ART WORKS Projects and Pueblo Unido Gallery are honored to present Deported: An American Division / A Family Divided. This exhibition presents work from an ongoing project by Colorado-based photographer Rachel Woolf on her time with Lourdes Salazar Bautista and her family as they navigate the U.S. federal immigration system and the joys and sorrows of life between the United States and Mexico.
After residing in Michigan with her U.S. born children Bryan, Lourdes ‘Lulys’, and Pamela for 20 years, Lourdes Salazar Bautista was deported in 2017 and joined her husband Luis in Mexico, while her children found their lives and education split between the two countries. Woolf’s photographs and documentation in both the U.S. and Mexico capture the personal realities of a family separated by borders, as well as first hand accounts of a complex and protracted immigration system.
“The only thing that matters is the love we have for each other, being happy because [we] are together. When we finally get together, we are going to be an amazing family,” Lourdes says.
This exhibition marks the first collaboration between Pueblo Unido Gallery and ART WORKS Projects. Rachel Woolf was a 2018 ART WORKS Projects Emerging Lens Fellow and has since exhibited her work with AWP on several occasions, including recently in AWP’s gallery space in Chicago, Stony Brook University in New York, and as part of Arts Alliance Illinois’ One State Conference in Springfield, Illinois.
Rachel Woolf is a Denver-based independent visual journalist. She specializes in documentary photography, videography and portraiture. Her work aims to intimately show aspects of humanity intersecting with economic and social issues. She has been published in The New York Times, CNN, The Washington Post, ESPN, Bloomberg, and TIME Magazine. She graduated from Ithaca College with a B.A. degree in Documentary Studies, attended the Eddie Adams Workshop XXVII in 2014 and the Missouri Photo Workshop in 2015. Woolf was selected as the 2018 ART WORKS Projects Emerging Lens Fellow in 2018 for Deported and maintains a strong collaborative presence with AWP. As a Fellow, Woolf developed her ongoing project Deported: An American Division / A Family Divided, highlighting her time with Lourdes Salazar Bautista and her family between Ann Arbor, Michigan and Mexico as they navigated life within the U.S. immigration system. Since 2018, the project has taken on many forms including exhibitions, symposiums, and publications and has been presented at venues in Chicago, Denver, New York, Michigan, and Springfield, Illinois.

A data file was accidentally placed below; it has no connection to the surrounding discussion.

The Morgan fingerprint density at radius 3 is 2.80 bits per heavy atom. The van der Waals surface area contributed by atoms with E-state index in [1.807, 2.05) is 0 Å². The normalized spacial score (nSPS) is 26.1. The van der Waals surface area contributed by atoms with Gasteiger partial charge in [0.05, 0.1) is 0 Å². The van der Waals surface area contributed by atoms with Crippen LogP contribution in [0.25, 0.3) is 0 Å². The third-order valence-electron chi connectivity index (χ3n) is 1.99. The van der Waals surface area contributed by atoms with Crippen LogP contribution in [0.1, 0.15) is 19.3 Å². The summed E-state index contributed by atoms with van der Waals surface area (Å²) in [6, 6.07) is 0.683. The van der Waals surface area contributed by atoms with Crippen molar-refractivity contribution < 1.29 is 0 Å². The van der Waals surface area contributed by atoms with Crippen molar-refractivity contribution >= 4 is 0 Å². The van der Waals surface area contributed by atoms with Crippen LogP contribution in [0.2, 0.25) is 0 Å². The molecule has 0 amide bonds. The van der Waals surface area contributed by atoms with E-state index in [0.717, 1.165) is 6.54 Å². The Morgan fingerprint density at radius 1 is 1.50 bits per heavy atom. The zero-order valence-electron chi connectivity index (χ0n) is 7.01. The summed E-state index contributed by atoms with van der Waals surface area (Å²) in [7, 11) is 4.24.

Pueblo Unido Gallery uses art to raise issues of immigrant rights and social justice with universal resonance. Pueblo Unido is a novel form of contemporary art space – a community-generated, student-run art space – one that is simultaneously attached to and part of the advocacy of a social service organization, Centro Romero, as well as a hub for world-class contemporary practice. The gallery provides opportunities for students to engage with contemporary art and creates a bridge between the wider community and the work at Centro. The gallery is integral to the mission of Centro – to be a voice for the voiceless, to support the community and be a site of political advocacy for all immigrant communities.
ART WORKS Projects leverages the power of photography and documentary film to raise awareness and educate the public about some of the most pervasive and grave human rights violations. Founded in 2006, AWP’s projects have been presented on five continents, in 35+ countries, with 225 partners, and in collaboration with more than 200 artists to produce visual advocacy tools that elicit action and engagement on social justice and human rights issues at the grassroots, media, and policy levels. AWP’s signature program, the Emerging Lens Fellowship, promotes career advancement, mentorship, and financial support to early career and underrepresented visual storytellers.